Why I Resigned from the National Academy of Sciences

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Why I Resigned from the National Academy of Sciences

by R.C.L.

‘Science for the People’ Vol. 3, No. 4, September 1971, p. 6 — 8

At its 1971 annual meeting in Washington, I resigned from the National Academy of Sciences, to which I had been elected three years before. While the precipitating issue was the Academy’s secret war research, the contradictions involved in membership in such an organization run much deeper and transcend any particular immediate political situation. In many ways, the National Academy of Sciences embodies the chief dislocation of scientific and professional life so that an analysis of the Academy is an analysis, in miniature, of the social relations manifest in the scientific community at large.

An inquirer into the nature and history of the Academy will be told immediately that the Academy was founded by Abraham Lincoln to advise the federal government on the request of any agency, on scientific and technical issues. For the press, the Congress and other segments of the non-professional public, the element of unbiased scientific advisor to the government receives almost exclusive play by the public relations organs of the N.A.S. Indeed from its functional description one would get the impression that the N.A.S. is simply a government agency like the National Bureau of Standards or the President’s Science Advisory Commission, perhaps a branch of the Office of Scientific Technology. But there is a critical difference. The N.A.S. is not a government bureau of hired state functionaries; it is an Academy, that is, it is a club whose membership is restricted to those elected by the club itself. Moreover, it is a very exclusive club; on a per capita basis the most exclusive scientific club in the world (850 members from a scientific population of 300,000 as compared, say, to the Royal Society with a membership of 600 out of a population of only 50,000). It is this exclusive and elitist aspect which is the face shown to the scientific community. Membership in the N.A.S. is held out as the prestige goal to be aspired to by every scientist. Nor is prestige the only reward, for with such eminence come salary increases, unlimited professional mobility, entrepreneurial rewards and great political power in academic and professional life. Unlike the vastly more exclusive Nobel Prize or National Medal of Science, Academy membership is just inclusive enough to form part of the aspirations of developing professionals. Thus, it is a powerful tool in professionalization and its members serve as models to be emulated. We see, then, that the N.A.S. serves a double function related to its dual character as an institution. By emphasizing prestige and exclusivity to the scientific community, it is a professionalizing instrument; but at the same time it is a mechanism for coopting the profession into government service by linking the prestige of membership with the responsibility to respond to government initiatives on scientific and technical questions. I am reminded, when I contemplate the N.A.S., of the elementary schools in which the student with the highest marks is given as a reward a certificate and the position of-flag-bearer!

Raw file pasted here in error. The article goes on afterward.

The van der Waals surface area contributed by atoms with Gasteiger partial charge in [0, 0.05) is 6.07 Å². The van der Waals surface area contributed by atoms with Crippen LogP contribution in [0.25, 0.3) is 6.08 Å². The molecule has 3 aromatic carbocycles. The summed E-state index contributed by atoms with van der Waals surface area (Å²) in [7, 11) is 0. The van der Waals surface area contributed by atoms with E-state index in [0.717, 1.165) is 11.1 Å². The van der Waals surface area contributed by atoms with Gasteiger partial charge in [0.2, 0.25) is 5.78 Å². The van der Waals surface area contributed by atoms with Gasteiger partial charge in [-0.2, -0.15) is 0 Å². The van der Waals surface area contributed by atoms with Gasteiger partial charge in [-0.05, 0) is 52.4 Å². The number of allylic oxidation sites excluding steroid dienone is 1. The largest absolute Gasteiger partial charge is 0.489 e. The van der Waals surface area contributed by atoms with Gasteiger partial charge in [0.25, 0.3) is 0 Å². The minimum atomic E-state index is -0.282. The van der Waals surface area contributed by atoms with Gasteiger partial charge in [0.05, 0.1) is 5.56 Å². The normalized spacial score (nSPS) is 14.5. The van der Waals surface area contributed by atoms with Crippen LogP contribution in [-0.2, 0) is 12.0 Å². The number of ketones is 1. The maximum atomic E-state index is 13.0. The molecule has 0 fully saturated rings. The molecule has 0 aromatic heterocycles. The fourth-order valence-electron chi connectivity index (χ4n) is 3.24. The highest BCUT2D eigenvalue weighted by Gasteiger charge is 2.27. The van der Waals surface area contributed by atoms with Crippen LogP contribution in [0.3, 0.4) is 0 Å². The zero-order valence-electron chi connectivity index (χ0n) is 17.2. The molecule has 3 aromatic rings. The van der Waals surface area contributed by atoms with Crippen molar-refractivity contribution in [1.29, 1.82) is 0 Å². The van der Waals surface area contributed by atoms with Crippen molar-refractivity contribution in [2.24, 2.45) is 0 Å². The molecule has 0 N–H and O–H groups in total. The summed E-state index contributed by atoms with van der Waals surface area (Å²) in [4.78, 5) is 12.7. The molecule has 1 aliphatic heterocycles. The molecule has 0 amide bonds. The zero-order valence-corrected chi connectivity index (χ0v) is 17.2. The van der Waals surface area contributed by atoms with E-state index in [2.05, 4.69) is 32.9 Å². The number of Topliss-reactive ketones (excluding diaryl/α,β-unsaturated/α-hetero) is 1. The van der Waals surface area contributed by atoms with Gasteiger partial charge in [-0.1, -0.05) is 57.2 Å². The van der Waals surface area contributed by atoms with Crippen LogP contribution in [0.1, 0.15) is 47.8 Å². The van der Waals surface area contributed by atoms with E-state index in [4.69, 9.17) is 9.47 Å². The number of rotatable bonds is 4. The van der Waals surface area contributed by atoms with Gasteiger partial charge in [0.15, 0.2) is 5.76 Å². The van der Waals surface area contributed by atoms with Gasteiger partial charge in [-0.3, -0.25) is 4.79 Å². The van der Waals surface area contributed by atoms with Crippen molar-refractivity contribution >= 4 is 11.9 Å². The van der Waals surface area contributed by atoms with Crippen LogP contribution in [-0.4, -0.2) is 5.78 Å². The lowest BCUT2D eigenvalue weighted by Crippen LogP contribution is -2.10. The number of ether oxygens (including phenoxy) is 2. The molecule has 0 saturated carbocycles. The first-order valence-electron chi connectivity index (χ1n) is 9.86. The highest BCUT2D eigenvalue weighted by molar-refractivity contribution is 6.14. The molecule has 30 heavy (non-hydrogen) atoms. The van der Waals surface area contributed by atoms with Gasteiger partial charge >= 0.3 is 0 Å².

During World War I it became obvious that the membership of the Academy was incapable of bearing the load of responsibility for the huge amount and variety of technical and scientific advice needed by the government in the twentieth century. First, the Academy was too small and its members busy with their other professional affairs, and second, its members were too old. (Even after recent attempts to enlarge and rejuvenate the membership, the average age is 62 and one quarter of the members are 70 or over.) Several alternatives were possible. The membership could have been drastically enlarged and packed with younger people, or a separate government agency, like the N.I.H., could have been created with a full-time bureaucratized staff. But either of these would have destroyed the essential synthesis of independent prestige and unquestioning state service. Instead, Woodrow Wilson asked the Academy to set up the National Research Council, a body of full-time functionaries and part-time expert advisors and committee members drawn from academic and industrial ranks, but all serving under the direct responsibility of the National Academy of Sciences. The N.C.R. is referred to in all documents as the operating arm of the Academy, and in fact, the two are usually linked as the National Academy of Sciences-National Research Council. This device explicitly completes the union of prestige and practice, for no member of the Academy need himself or herself actually engage in government business. As explained to me in a letter from the president of the Academy, Phillip Handler, the N.C.R. simply uses the prestige of the Academy to recruit members of its committees and working groups.

How does the system actually operate at the present time? First, the membership of the Academy at large does little else but elect new members and write obituaries of dead ones (they are much more energetic in the former than the latter activity; Einstein’s obituary essay is still unwritten). There is a vast and baroque apparatus for election to membership involving a number of ballots, petitions, committee meetings and politics. The result, as expected, is a heavy representation of a few elite universities (15% from Harvard & M.I.T.) and a miniscule proportion of women (7) and blacks (1). Second, there is an inner academy consisting of the officers, members of the Council and some of their friends, who carry on the real business. Partly from the structure of the bylaws and partly from the lassitude of the membership at large, the Councils and officers are a self-perpetuating group of the younger (5O’s and early 60’s), more aggressive and politically motivated members. Of the current 16 members of the council, 12 are administrators of one kind or another, ranging from Vice-Presidents of A.T.&T. and I.B.M. to several academic department chairmen and institute directors. This inner academy usually handles dissidents by squashing them if they can or coopting them if they have to. They tried to do both with me, but since they had never before had to deal with radical dissidence, their standard methods of dealing with smart liberals like Clement Markert (now a Council member) or dumb reactionaries like William Shockley (now a laughing-stock), failed. The Council can also interfere in the election of Academy members by inserting several nominees of their own in the last stages of the election. This enables them to reward faithful servants of the Academy or the profession, or to punish dissidents not yet in the Academy as they did at the last meeting when Lamont Cole was denied membership because his public statements on air pollution ran counter to Handler’s own line.